The Parliamentary Crime and Corruption Committee has released the wide-ranging terms of reference for its inquiry into a CCC investigation that toppled an entire, elected council, undermining the sixth largest local government in Australia.
The Palaszczuk government was forced to sack the Logan City Council two years ago after the CCC investigation led to fraud charges against seven councillors and mayor Luke Smith.
However, prosecutors dropped the charges in April, with only Smith now facing trial. The other former councillors have since threatened legal action, and there are calls for MacSporran to lose his job.
Premier Annastacia Palaszczuk had argued that any issues with the case could be examined by the PCCC as part of its routine review of the CCC, that will report by the end of June. Labor MPs on the committee blocked a previous bid to hold a stand-alone inquiry.
But after a formal complaint by the Local Government Association of Queensland, the PCCC announced late on Friday it would hold an inquiry – with both public and private hearings – and report back to parliament by the end of November.
That shines an even harsher spotlight on the agency that barrister MacSporran has headed since 2015.
As part of the review, MacSporran had advocated for senior CCC officials to be allowed to serve in their roles longer than the current 10-year maximum term. His initial five-year term was extended for three years and is due to end, or be extended again, on August 31, 2023.
But the coming months will be a major test for MacSporran, as he is confronted with the review recommendations and the fallout from the Logan investigation. Several current and former politicians have already called for him to stand aside.
The latest CCC annual report shows MacSporran was paid $538,000 in 2019-20, which included a jurisprudential allowance, office allowance and vehicle allowance. The report noted that the chairman was “not eligible for a performance bonus”.
In a 28-page complaint to the PCCC, the LGAQ accused the CCC of not only bungling the Logan investigation but interfering in a related matter before the Queensland Industrial Relations Commission.
“Aside from the impact this case has had on the voters of Logan City and the former councillors involved, it has also served to damage the reputation of the Council, the local government sector as a whole, and the reputation of the CCC itself,” the LGAQ argued.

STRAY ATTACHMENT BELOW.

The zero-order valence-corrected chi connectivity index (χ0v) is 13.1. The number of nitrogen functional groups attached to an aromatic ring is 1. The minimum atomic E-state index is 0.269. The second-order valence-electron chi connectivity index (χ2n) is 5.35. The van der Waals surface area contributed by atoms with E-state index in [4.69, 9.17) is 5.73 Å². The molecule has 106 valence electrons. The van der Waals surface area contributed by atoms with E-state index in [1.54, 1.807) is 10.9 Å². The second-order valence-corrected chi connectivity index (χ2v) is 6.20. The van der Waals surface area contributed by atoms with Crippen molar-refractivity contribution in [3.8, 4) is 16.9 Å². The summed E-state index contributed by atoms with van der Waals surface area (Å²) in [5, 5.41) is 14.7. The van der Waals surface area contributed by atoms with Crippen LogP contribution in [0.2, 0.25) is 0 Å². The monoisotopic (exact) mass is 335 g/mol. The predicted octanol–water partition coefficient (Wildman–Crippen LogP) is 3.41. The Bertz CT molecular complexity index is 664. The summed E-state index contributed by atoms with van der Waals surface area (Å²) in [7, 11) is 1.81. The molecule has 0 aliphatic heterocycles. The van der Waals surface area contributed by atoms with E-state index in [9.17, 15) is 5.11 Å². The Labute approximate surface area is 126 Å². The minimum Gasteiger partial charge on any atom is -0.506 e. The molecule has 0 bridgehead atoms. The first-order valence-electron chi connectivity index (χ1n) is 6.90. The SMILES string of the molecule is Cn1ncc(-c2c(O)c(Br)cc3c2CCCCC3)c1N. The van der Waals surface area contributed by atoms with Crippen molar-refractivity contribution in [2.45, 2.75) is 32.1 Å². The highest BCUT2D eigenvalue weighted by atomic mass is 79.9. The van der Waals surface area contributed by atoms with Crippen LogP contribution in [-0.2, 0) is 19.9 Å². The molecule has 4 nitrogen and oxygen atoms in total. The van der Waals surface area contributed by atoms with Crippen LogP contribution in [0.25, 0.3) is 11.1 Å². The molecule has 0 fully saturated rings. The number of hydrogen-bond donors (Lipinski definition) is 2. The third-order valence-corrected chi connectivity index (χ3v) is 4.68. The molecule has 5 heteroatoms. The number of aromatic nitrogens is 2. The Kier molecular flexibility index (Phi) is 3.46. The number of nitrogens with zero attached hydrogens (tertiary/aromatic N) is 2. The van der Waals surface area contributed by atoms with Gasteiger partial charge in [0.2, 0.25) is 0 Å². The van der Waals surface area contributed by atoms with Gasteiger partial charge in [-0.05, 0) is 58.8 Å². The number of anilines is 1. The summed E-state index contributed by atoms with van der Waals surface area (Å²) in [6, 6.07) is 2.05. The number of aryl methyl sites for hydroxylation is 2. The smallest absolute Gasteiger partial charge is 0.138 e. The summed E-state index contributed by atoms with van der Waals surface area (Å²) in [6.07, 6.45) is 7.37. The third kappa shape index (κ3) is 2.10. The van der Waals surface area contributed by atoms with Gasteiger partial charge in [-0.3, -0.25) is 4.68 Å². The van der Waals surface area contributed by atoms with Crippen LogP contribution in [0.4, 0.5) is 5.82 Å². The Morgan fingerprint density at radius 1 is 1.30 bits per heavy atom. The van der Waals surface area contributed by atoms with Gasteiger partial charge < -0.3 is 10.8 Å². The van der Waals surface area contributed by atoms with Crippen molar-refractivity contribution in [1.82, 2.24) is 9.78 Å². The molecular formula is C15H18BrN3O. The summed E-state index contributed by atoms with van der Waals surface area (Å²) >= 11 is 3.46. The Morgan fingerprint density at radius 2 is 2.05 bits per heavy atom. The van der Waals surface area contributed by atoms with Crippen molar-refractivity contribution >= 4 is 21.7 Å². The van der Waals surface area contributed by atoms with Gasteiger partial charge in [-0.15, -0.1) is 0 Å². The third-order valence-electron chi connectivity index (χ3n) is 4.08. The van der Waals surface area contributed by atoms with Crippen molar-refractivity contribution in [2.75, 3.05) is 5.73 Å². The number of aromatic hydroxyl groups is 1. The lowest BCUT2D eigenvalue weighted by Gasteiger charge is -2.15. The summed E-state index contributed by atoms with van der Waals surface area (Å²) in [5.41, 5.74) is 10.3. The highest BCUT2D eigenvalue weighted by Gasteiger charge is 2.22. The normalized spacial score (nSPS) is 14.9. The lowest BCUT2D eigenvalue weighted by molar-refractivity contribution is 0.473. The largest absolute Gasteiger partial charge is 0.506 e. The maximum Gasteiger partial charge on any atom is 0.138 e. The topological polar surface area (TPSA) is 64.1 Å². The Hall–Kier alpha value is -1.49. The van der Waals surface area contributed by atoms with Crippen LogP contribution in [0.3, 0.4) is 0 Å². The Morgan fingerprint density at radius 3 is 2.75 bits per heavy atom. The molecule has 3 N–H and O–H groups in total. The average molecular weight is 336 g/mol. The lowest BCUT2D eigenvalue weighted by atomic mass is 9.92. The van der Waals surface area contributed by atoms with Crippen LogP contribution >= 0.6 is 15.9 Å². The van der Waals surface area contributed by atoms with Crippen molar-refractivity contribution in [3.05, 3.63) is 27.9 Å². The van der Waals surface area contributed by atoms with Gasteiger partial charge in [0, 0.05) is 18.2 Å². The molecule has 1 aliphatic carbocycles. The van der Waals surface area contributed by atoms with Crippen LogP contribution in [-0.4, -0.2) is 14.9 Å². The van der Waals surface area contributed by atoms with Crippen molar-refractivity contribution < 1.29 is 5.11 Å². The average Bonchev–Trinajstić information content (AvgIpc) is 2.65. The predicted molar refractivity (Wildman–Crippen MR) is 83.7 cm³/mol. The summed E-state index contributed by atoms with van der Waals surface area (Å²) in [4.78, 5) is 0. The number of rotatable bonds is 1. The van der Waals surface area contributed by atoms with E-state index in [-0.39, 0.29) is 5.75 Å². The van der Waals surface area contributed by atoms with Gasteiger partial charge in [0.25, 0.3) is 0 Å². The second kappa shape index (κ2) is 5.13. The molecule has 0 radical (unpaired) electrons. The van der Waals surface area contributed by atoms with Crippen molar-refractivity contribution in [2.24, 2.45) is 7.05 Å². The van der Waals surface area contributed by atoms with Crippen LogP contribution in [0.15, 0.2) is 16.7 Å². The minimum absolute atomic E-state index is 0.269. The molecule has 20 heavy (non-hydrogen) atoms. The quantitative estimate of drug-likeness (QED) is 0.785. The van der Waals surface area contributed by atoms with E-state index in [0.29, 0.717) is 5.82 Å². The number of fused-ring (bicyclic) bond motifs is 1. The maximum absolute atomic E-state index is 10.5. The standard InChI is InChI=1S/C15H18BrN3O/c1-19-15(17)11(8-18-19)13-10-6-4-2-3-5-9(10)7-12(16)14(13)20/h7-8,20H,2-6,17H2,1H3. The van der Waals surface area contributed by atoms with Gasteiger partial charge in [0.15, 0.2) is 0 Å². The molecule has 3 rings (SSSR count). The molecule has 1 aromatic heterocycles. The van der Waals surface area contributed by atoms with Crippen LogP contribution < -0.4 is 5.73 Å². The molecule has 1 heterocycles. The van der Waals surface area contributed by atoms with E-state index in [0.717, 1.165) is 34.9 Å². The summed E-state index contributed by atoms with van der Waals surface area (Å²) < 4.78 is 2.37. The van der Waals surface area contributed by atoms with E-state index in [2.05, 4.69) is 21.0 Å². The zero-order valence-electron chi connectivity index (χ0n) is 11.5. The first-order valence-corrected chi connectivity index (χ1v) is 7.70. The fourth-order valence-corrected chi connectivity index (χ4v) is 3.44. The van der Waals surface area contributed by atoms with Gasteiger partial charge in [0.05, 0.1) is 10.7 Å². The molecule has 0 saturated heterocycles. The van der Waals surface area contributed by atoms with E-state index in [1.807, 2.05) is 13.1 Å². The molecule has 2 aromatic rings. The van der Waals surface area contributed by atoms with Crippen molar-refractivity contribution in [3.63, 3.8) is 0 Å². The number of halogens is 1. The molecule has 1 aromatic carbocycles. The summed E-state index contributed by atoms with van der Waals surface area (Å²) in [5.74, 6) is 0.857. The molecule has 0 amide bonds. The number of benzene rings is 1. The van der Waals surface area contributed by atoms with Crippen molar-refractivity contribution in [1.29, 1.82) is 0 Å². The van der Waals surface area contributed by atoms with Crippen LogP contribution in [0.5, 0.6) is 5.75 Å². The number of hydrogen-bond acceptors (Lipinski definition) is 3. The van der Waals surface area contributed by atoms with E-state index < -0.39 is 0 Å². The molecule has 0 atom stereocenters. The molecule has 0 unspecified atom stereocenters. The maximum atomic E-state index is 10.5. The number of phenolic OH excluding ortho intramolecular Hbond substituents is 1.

“It has also served to further discourage good people from seeking election to represent their communities for fear they too could have their reputations and livelihoods ruined on the basis of a wholly false allegation and a flawed investigation.”
In April, MacSporran dismissed the need for an inquiry. In a statement, he emphasised that the CCC left it to the Office of the Director of Public Prosecutions to decide whether to prosecute, which it did, only to then discontinue at the committal stage.
“The CCC, as it must, accepts the decision of the independent prosecutor in these matters,” MacSporran said at the time.
“In light of the above, it is difficult to see how it could be reasonably suggested there should be an inquiry into the CCC’s conduct.”
Critics have suggested the CCC should not have made the decision on charging the councillors. However, the barrister who assists the PCCC, Karen Carmody, recently said it was not unheard of for prosecutions to be discontinued in complex cases.
MacSporran joined the bar in 1978, was government counsel at the Queensland Floods Commission of Inquiry and ran the independent review into the Queensland Greyhound Racing Industry. He took over the CCC after a period of instability, and has led it during several investigations of Palaszczuk Government ministers and staff, as well as other public sector matters.
The Clerk of the Queensland Parliament, Neil Laurie, recently called for a stronger, independent watchdog, warning that “some of the wider safeguards that existed prior to and immediately after the Fitzgerald inquiry and report have now been fatally weakened”.Jump to next article